[1047] Differences in Prostate Cancer Grade, Stage, and Location in Radical Prostatectomy Specimens from United States and Japan

Hiroyuki Takahashi, Jonathan I Epstein, Shin Wakui, Toshihiro Yamamoto, Bungo Furusato, Miao Zhang. Jikei University School of Medicine, Tokyo, Japan; Johns Hopkins Hospital, Baltimore, MD

Background: Although it is recognized that prostate cancer is different in Japanese and North American men, there have been few histological studies comparing prostate cancer at radical prostatectomy between the two groups in the modern era.
Design: 373 consecutive totally embedded RP cases (162 US; 211 Japan) from 2012 were reviewed. In addition to routine parameters, tumor location (peripheral zone vs. transition zone) and tumor volume was recorded. Tumor volume was calculated by 4/3Πx(L/2)x(W/2)x(H/2) which is the measurement of a scalene ellipsoid.
Results: United States men were significantly younger (mean age 58.7y) than Japanese (mean age 64.6y) (p< 0.00001). Japanese tumors were characterized by: higher grade; larger volume; more advanced stage; increased lymphovascular invasion; and more likely to originate in the transition zone. In multivariate analysis, independent predictors of high tumor volume were Gleason grade and country of origin (Japan).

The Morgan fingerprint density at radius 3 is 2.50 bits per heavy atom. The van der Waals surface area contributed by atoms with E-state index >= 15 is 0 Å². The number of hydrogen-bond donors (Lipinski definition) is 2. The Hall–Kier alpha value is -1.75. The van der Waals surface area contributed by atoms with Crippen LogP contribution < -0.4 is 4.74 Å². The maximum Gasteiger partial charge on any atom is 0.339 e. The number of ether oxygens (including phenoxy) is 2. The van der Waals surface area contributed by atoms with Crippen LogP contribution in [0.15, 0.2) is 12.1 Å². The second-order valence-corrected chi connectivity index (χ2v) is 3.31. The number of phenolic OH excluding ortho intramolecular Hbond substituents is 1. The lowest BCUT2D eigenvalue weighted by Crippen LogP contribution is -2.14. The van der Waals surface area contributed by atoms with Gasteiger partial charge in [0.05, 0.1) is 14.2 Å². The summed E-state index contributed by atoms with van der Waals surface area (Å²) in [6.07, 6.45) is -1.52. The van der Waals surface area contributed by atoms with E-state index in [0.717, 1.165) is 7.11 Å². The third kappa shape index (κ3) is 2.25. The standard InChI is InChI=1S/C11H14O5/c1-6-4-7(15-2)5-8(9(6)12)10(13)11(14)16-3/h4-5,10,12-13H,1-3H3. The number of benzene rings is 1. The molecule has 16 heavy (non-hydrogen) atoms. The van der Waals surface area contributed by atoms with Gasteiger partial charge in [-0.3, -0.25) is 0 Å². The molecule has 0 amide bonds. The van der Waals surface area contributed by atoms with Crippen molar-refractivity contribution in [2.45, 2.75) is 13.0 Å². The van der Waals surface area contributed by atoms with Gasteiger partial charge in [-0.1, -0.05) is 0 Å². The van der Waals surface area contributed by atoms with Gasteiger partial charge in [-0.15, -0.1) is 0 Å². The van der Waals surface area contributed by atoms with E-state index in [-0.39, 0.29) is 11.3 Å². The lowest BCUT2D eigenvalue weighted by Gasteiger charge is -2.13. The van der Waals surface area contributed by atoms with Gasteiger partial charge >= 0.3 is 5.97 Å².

Radical Prostatectomy FindingsUnited StatesJapanp-value
Gleason Score 3+3=641.4%12.3% 
Gleason Score 3+4=736.4%47.4% 
Gleason Score 4+3=712.4%19.4% 
Gleason Score 4+4=84.9%4.3%Overall Grade Difference
Gleason Score 9 or 104.9%16.6%<0.00001
pT3a: Extra-prostatic Extension/SV &LN Negative25.3%50%<0.00001
pT3b: Seminal Vesicle Invasion &LN Negative3.3%10%<0.00001
Lymph Node (LN) Metastases1.3%7.4%<0.00001
Lymphovascular Invasion4.5%31.2%<0.00001
Tumor Volume1.1cm34.7cm3<0.00001
Soley TZ Location0.6%41.8%<0.00001

Conclusions: A major factor accounting for the larger, higher stage and grade tumors in Japanese is the lower prevalence of screening for prostate cancer in Japan. Whereas early, small, asymptomatic lower grade cancers are detected in the United States with screening, some Japanese cancers are only diagnosed when they are detectable on rectal examination or when symptomatic. Another contributing factor for the larger more advanced stage tumors in Japan may be explained by their location in the transition zone, where they are not palpable until advanced. Furthermore, these more anterior tumors are difficult to sample on needle biopsy possibly leading to a delay in diagnosis. The finding of a difference in zonality of prostate cancer between United States and Japanese cases is novel and may reflect differences in biology rather than different health care practice between the groups. If this data is confirmed, consideration should be given to encorporate transition zone sampling as part of routine needle biopsies in Japanese men.
Category: Genitourinary (including renal tumors)

Tuesday, March 5, 2013 1:00 PM

Poster Session IV # 184, Tuesday Afternoon


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